Healthcare leaders are counting on data and innovation to solve problems like physician and staff shortages. But as we know, the cardiovascular service line struggles to manage many IT systems and myriad databases and sources. Cardiologists in particular need discrete data to manage complex disease. The numbers respondents report show a lack of access, integrating and connectivity. What they don’t show is the frustration of caregivers trying to get data they cannot access or decisions that could have been better made with better data. Is the exasperation fueling burnout? We know data fatigue drives physicians to seek out positions in more IT-friendly environments. And it costs more than $1 million today to recruit, train, and replace a physician
(per the American College of Cardiology, ACC).
Physicians are playing a larger role in decisions around CVIS and IT to achieve the Quadruple Aim.
Some 76% of healthcare leaders tell us they are engaging physicians more often in IT decision-making in the name of the Quadruple Aim. They rank earning physician support and buy-in No. 1 on the list of challenges to CVIS adoption and upgrade. Physician leaders, namely chiefs of cardiology and cardiologists, are key members of steering committees purchasing and upgrading CV IT. They know what works well and where significant improvements to IT, training and strategy should be made. They’re strong advocates, eager to spread the word to the C-suite, IT and other key decision-makers to encourage top-down ownership and commitment to stronger clinical workflow solutions. That need for ownership and commitment ranks 5th among the top administrative and clinical challenges to CVIS adoption and upgrade.
Academic medicine zeroing in on AI-enabling the enterprise—and leading the charge to more coordinated CVIS and data access.
When we listen to the voice of academic medicine—which represented 14% of respondent organizations—some slightly different tunes emerge. These traditional trailblazers rank artificial intelligence among their top trends, a topic not named by the broader survey base. They also are ahead of the curve in deploying a single CVIS across the enterprise, with 25% saying they’ve already made the move. More facilities are considering the same move, with 42% telling us they have plans in place and 26% are considering it. Data also flows more freely across the enterprise with 85% reporting access to all patient records within CVIS across all facilities and 68% can access images, measurements and calculations from their EMR. Good data and actionable analytics are a strategic and competitive differentiator.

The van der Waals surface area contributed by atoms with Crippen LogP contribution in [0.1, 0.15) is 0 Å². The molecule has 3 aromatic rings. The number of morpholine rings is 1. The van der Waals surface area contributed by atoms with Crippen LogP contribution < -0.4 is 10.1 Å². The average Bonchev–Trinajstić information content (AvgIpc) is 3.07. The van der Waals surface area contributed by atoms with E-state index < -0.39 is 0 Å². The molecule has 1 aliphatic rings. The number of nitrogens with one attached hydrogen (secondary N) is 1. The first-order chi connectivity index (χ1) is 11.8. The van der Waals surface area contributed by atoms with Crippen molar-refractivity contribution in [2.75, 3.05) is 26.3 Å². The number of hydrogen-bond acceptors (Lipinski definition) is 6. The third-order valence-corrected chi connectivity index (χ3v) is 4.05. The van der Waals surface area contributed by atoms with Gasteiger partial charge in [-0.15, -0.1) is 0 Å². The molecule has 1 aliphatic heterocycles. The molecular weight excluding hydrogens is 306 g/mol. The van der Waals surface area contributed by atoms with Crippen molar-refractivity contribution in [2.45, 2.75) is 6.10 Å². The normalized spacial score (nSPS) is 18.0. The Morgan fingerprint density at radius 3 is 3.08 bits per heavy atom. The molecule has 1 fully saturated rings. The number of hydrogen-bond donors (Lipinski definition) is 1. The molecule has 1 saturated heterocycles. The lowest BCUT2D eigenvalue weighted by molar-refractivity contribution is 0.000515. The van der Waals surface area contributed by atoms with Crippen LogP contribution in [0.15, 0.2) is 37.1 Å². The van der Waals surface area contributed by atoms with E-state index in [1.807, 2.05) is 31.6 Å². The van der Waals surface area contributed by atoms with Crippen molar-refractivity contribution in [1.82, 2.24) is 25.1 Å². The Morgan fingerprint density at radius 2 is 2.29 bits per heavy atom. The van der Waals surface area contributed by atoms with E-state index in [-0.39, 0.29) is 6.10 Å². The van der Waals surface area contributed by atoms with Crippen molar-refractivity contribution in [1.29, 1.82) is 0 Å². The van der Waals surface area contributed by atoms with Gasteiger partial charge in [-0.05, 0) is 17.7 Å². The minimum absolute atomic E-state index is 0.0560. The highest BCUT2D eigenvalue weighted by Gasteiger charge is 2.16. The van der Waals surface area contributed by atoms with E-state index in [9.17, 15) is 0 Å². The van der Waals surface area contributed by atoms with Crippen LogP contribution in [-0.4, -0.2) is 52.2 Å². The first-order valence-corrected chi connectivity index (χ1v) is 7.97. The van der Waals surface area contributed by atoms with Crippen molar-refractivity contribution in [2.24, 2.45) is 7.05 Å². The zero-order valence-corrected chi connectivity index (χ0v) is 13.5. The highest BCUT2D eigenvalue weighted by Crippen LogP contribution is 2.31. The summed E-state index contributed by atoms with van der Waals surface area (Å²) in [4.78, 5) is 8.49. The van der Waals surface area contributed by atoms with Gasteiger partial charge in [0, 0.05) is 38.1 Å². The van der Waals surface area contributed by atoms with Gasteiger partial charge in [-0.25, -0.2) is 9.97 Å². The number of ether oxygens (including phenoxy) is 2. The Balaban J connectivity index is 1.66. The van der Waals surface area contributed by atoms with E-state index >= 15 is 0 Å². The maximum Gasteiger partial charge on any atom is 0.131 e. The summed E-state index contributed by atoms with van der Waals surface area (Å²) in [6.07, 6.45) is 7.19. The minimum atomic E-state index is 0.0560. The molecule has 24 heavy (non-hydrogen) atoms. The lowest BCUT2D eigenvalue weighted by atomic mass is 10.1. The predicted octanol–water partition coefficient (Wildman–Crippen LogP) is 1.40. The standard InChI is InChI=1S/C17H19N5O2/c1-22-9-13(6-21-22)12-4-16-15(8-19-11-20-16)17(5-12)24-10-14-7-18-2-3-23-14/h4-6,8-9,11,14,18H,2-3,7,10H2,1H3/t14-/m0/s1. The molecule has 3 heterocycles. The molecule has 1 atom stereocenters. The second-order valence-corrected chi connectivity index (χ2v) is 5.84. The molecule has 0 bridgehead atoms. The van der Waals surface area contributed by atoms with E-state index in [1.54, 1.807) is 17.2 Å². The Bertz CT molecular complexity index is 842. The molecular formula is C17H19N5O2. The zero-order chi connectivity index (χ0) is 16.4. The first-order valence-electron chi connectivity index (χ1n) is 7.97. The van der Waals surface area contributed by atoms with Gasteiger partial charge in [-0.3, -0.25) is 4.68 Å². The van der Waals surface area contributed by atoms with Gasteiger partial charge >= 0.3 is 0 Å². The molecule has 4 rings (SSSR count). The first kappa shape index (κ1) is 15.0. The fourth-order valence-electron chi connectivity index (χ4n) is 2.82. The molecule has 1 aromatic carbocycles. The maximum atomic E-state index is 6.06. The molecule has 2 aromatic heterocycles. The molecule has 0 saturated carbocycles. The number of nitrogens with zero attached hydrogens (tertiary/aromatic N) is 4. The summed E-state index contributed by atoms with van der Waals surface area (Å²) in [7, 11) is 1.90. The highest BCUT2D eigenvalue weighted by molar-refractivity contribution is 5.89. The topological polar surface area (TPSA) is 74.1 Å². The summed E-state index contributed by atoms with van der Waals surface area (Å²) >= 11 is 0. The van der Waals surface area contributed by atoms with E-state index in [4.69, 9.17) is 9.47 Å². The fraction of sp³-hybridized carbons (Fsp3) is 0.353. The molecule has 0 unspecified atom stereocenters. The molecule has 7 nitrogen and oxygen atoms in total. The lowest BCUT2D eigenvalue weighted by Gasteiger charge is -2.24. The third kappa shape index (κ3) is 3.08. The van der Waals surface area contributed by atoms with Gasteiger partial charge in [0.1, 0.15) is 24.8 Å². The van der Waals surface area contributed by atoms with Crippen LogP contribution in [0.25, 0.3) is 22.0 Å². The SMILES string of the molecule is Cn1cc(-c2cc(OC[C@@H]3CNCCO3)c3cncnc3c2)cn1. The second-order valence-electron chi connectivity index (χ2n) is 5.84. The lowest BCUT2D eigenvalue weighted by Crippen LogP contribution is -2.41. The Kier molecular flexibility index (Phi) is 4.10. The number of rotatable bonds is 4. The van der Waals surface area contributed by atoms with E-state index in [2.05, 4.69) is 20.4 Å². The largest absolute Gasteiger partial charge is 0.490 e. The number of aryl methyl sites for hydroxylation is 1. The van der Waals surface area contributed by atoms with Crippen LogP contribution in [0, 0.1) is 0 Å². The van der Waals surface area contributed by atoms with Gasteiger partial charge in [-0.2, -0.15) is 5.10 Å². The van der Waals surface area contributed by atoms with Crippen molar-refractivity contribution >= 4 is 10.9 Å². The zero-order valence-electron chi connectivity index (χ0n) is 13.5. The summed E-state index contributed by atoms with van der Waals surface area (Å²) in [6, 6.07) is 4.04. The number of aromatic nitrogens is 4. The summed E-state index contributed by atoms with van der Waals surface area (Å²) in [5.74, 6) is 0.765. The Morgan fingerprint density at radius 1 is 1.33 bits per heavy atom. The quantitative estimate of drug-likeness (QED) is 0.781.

Healthcare leaders need ways to burn out physician burnout.
Clinician and physician burnout rank among the top 5 challenges on the minds of the survey base and specifically C-suite execs, cardiologists and CV service line directors. Across medical specialties, half of physicians experience symptoms of burnout. Statistics are not as common among clinicians but the battle is the same. The consequences are painful for caregivers and to patients too, bringing harm and leading to excessive cost and burden to the healthcare ecosystem. Among ACC’s recommendations to quell burnout is readdressing the EMR time burden and the reduction of face-to-face time with patients. EMRs lack diagnostic tools for cardiology, and cardiologists often swivel amongst several IT systems to find key information. To ease stress and burnout, CVIS needs to be the cardiologist cockpit, a one-stop-workshop for intuitive review of data, images, waveforms and analysis tools, workflow and structured reporting.
Patients need to be cared for within the right level of acuity.
To optimize length of stay, reduce readmissions and move patients into lower cost settings—three of the top challenges facing the CV service line—healthcare providers need to elevate or deescalate patients to an appropriate level of care at an appropriate facility. This is what will build quality and economic sustainability. The key to good outcomes is accessing and leveraging actionable data, good communication and collaboration and well-orchestrated, team-based care.
Read the report...
The 16-page report on the 2020 Cardiovascular Business Leadership Survey offers a snapshot of what health system and cardiovascular leaders think about priorities, challenges and trends. Some of it validates, while some enlightens. It all helps guide leadership on a data-rich and insightful journey into the future.